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Issues that Can Arise When You've Been Injured by an Arnold Transportation 18-Wheeler

While there is no such thing as an open and shut commercial truck accident injury or wrongful death case, each company presents unique challenges to holding them accountable. Arnold Transportation Services is no exception.

While most people may see the Arnold name on the side of the truck, the truth is that Arnold is co-owned and operated by Tenex Capital Management and U.S. Express Enterprises. This means that it isn't necessarily Arnold Transportation executives alone who determine legal strategy after serious crashes, but that the parent companies will also likely take an interest.

If that wasn't enough, part of Arnold's business strategy is to use late-model trucks and then upgrade them with the latest safety technology. This places a premium on vehicle maintenance, since Arnold Transportation trucks are older than the industry average. Although, when properly maintained, late-model trucks can be as safe and effective as newer vehicles for a fraction of the cost, if a maintenance issue on such a vehicle slips through the cracks, it can have dire consequences for other drivers on the roads.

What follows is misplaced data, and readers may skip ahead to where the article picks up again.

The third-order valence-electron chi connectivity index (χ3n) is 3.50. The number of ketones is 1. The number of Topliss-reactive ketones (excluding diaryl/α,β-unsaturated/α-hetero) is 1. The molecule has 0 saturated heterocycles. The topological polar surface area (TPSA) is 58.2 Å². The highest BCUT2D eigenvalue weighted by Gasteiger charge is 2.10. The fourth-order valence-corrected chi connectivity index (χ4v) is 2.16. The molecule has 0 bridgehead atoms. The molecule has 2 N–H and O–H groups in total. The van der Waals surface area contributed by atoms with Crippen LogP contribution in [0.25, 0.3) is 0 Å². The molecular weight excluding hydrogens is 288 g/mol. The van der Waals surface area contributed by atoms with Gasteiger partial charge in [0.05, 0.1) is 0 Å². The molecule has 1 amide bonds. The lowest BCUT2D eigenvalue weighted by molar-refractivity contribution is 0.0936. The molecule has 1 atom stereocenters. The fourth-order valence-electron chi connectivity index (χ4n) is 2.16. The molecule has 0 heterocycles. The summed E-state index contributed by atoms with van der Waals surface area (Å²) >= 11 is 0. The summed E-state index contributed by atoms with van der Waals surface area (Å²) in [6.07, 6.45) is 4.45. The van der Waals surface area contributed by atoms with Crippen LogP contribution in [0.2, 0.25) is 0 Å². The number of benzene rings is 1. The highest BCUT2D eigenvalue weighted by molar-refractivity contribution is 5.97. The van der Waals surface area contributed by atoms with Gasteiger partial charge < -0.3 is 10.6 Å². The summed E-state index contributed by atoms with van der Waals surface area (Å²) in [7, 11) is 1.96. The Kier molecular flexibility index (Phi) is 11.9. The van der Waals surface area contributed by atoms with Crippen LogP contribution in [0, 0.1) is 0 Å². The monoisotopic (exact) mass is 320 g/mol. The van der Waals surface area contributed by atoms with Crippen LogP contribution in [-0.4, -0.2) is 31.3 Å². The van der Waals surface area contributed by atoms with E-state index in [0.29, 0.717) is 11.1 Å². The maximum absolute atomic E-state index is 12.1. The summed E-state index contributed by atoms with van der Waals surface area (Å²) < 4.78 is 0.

In this article, award-winning Dallas truck accident attorney Michael Grossman lays out how to avoid the pitfalls of potential litigation with Arnold Transportation.

Questions answered on this page:

  • What is Arnold Transportation Services?
  • How many crashes have Arnold Transportation trucks been involved in over the last 2 years?
  • How can being a subsidiary encourage Arnold Transportation Services' management to fight harder?
  • What challenges and opportunities do companies that use late-model trucks present?

Arnold Transportation Services Quick Facts
Crash date per the Federal Motor Carrier Safety Administration

What Is Arnold Transportation Services?

After a series of acquisitions, mergers, and structural changes, Arnold Transportation Services' current form is based in Grand Prairie, Texas. As a privately-held subsidiary, reliable revenue figures for Arnold Transportation are difficult to come by, but most estimates peg their revenue in the low hundreds of millions of dollars per year.